Singer Sergio Vega, known as El Shaka, was murdered as he was on his way to perform at a concert in the Mexican state of Sinaloa on Saturday night. Earlier he had told La Oreja (the Ear), an entertainment news website, that news of his death was untrue. Mr. Vega, a founding member of the groups Los Hermanos Vegas and Los Reyes del Norte, was famous for performing "narcocorridos," songs about the drug trade. More here from the BBC.
Read more about narcocorridos in Elijah Wald's book Narcocorrido: A Journey into the Music of Drugs, Guns, and Guerrillas.
Friday, June 25, 2010
Judge Declines To Dismiss IIED, Publication of Private Facts, Right of Publicity Act Claims Against A&E
A federal district judge has declined to dismiss a plaintiff's claims under the Illinois Right of Publicity Act, common law publication of private facts invasion of privacy, and intentional infliction of emotional distress against the A&E Network and a production company with regard to the broadcast of her appearance on the show Female Forces. The plaintiff repeatedly refused to consent to the airing of the video including her appearance, but the defendants broadcast it anyway, and plaintiff sued.
Wrote the judge in part:
Best alleges that the media defendants violated the Illinois Right of Publicity Act (IRPA), 765 ILCS 1075/30, which prohibits use of an individual's identity for commercial purposes without written consent. Best contends that broadcasting the footage of her arrest in a Female Forces episode constitutes a use of her identity for commercial purposes.
The Illinois statute defines a commercial purpose as "the public use or holding out of an individual's identity (I) on or in connection with the offering for sale or sale of a product, merchandise, goods, or services; (ii) for purposes of advertising or promoting products, merchandise, goods, or services; or (iii) for the purpose of fundraising." 765 ILCS 1075/5. Best alleges that the defendants used her identity in connection with a product, namely a television show. The Female Forces show is a for-profit product, broadcast on a network with commercial advertisements. People pay for television service, including via subscriptions to cable networks such as the Biography Channel. It appears that broadcasting the footage concerning Best on Female Forces satisfies the "commercial purpose" requirement under IRPA.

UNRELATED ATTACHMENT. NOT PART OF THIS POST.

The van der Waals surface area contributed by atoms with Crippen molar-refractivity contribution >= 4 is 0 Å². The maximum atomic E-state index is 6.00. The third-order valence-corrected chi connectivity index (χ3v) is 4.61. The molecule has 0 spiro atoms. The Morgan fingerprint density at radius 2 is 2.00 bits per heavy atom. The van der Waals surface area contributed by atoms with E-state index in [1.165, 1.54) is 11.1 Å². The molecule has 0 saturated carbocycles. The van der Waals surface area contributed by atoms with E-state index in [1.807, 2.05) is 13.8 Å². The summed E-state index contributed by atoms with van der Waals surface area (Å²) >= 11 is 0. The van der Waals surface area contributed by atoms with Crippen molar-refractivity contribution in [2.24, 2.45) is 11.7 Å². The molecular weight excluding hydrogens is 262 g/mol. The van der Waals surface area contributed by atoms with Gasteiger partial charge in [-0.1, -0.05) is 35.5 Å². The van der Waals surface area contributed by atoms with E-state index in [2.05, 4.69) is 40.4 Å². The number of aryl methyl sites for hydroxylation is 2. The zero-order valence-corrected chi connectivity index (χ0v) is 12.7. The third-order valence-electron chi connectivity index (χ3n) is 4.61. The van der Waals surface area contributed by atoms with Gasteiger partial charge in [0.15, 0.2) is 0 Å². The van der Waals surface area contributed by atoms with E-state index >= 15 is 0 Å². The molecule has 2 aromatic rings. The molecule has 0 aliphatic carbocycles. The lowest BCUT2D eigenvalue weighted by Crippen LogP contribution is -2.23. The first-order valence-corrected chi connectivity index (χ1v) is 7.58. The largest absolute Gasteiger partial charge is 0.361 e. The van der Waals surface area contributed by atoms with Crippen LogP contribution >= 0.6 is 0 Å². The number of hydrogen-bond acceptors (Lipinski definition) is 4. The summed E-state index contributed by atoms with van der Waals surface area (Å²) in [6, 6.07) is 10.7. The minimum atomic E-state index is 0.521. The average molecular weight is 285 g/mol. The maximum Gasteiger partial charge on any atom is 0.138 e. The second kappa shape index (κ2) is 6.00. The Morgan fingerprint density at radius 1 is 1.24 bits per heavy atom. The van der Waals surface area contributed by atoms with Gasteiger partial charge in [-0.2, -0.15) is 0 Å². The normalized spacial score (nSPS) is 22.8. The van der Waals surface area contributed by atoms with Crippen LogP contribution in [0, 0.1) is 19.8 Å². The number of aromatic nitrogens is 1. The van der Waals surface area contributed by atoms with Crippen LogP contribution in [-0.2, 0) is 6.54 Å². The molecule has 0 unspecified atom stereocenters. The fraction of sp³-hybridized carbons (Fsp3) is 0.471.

The defendants argue that Female Forces is exempt under IRPA because it is a television broadcast, and therefore Best's claim fails. In support, defendants cite a decision in which a court in this district held that a cartoon depiction of a person on a television show was exempt from IRPA under 735 ILCS 1075/35(b)(1). ... Section 35 of IRPA provides several exemptions from the statutory prohibition, including for works of art, news programs, and sports broadcasts. ...The footage of Best's arrest used in Female Forces... was not "an attempt to portray, describe, or impersonate" her in a work of art; it was actual video of her arrest. Therefore, the exemption contained in section 35(b)(1) does not apply, and Collier appears to be inapposite.